AUSTIN (KXAN) — “No More for One Two East.” The signs with those words on it are popping up around the historic Robertson Hill neighborhood in Central East Austin. You can’t miss them, bright yellow signs sticking out of almost every yard near East 12th St. and I-35.
The signs are protesting the potential new development of prime property on the southeast corner of IH-35 and E. 12th St., that currently houses a bingo hall and a CVS Pharmacy. The Drenner Group and JH West 12th Street Partners LTD are proposing a mixed-use development project called “One Two East.” It’s residential units with two towers, one tower for seniors only, with a grocery store on the bottom.
The proposal is to replace the CVS building with the two towers that are 185 feet tall. Neighbors worry they won’t be able to see the skyline anymore, and that the towers will loom over the neighborhood, casting shadows onto their homes.
“A large building obstructing downtown views, which everybody really enjoys in this neighborhood,” says Jamey Maness, who’s lived in the neighborhood for ten years.
And that’s just the beginning of complaints. Neighbors expect to see even more traffic, thousands of cars. “In an area that’s already getting a lot of traffic since it’s so popular,” says Jamey.
“The only traffic that’s going to be going through the neighborhood, is traffic from the neighbors going to and from the grocery store,” says Steve Drenner, president of Drenner Group.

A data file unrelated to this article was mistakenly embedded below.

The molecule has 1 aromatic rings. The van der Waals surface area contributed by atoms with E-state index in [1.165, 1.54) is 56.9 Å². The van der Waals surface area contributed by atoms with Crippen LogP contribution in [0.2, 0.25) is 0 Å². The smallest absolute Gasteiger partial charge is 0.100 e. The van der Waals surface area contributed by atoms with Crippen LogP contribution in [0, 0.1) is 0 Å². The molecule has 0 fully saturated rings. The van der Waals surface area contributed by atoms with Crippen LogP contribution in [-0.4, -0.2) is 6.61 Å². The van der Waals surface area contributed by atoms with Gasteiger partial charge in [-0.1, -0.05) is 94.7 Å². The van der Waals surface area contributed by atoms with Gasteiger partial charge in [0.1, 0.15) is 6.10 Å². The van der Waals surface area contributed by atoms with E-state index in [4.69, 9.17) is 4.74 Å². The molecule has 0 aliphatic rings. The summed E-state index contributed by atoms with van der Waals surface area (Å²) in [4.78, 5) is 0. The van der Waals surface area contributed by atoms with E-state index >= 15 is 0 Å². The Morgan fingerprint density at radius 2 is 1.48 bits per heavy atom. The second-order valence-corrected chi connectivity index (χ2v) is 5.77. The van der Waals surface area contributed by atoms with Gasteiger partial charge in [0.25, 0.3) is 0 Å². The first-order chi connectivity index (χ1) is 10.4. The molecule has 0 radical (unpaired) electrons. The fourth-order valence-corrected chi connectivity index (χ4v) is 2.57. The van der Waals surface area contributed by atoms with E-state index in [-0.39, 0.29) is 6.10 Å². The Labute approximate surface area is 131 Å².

Drenner says Austin needs this project, that’s been in the works for years.
“Some of those planning efforts have identified a need for senior housing, so it’s very consistent with the last 25 years of planning for that area,” says Drenner.
People who live nearby are worried the development will “permanently challenge the viability of central east Austin single-family neighborhoods,” according to a website started by the group, No More For One Two East, which is opposed to the development. The group says traffic will be an issue when the development is complete because it will bring 10,000 cars a day into the neighborhood.
The developer says they’ve met with neighbors 10 times. Both sides will present their arguments to the city planning commission on December 8.